Nonhire Pacts in Law Firm Merger Talks Are Worthless, Ruling Suggests
A ruling in a partner poaching dispute between Nixon Peabody and French law firm Taylor Wessing highlights a significant problem with pacts not to hire each other’s lawyers during merger talks: The agreements are probably not enforceable.
Judge Kenneth Fisher of New York ruled last week that such contracts cannot be enforced in the state because they restrict the right of lawyers to work where they want, the American Lawyer reports. Experts told the publication that case law in most other states also gives lawyers the right to mobility.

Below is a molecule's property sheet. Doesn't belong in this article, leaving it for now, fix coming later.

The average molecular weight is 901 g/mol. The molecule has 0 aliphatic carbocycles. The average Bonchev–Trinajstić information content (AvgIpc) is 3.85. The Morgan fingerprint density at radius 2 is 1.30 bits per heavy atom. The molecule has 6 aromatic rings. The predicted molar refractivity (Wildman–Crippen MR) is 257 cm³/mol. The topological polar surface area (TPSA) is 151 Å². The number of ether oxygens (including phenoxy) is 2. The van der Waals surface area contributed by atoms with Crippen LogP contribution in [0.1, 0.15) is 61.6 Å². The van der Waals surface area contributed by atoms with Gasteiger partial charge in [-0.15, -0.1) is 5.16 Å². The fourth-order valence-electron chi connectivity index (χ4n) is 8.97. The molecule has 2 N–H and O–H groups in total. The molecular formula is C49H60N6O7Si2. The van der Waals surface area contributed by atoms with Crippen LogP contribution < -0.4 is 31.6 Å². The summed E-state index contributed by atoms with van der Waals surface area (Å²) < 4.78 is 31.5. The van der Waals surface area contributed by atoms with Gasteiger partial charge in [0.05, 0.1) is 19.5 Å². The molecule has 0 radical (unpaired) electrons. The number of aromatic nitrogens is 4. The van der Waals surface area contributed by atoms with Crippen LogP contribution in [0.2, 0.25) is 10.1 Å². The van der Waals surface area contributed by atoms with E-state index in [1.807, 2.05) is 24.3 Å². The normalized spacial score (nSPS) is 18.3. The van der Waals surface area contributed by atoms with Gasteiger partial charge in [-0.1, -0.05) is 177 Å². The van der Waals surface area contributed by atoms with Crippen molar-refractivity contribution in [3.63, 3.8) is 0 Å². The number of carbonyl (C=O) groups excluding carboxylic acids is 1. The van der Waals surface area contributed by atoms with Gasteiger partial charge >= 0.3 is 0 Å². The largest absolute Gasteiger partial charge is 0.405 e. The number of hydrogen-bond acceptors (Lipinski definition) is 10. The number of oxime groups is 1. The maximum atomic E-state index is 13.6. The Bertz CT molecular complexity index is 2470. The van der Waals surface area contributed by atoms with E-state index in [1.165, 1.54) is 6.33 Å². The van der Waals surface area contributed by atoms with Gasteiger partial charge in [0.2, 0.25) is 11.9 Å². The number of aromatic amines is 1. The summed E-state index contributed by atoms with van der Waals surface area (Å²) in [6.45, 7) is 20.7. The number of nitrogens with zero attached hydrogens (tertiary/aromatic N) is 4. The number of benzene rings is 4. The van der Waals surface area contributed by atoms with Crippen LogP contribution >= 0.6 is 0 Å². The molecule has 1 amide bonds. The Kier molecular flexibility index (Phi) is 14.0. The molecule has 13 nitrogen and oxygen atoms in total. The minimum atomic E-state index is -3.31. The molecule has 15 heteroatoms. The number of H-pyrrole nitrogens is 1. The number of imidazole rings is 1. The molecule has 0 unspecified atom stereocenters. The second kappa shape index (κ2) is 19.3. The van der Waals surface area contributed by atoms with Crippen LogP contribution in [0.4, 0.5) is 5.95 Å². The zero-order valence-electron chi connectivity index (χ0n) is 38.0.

Mergers consultant Lisa Smith of Hildebrandt International told the American Lawyer that such contracts are nothing more than “gentleman’s agreements” and law firms should not expect them to survive in court.
Taylor Wessing had filed suit in August, seeking $5 million in damages and an injunction to stop 12 of its nonequity partners from moving to Nixon Peabody. Just a year before, the two firms had been discussing a possible merger.
The lawyer for Taylor Wessing, Dreier name partner Marc Dreier, contended the agreement in his client’s case is enforceable because it bars only a limited number of lawyers from moving.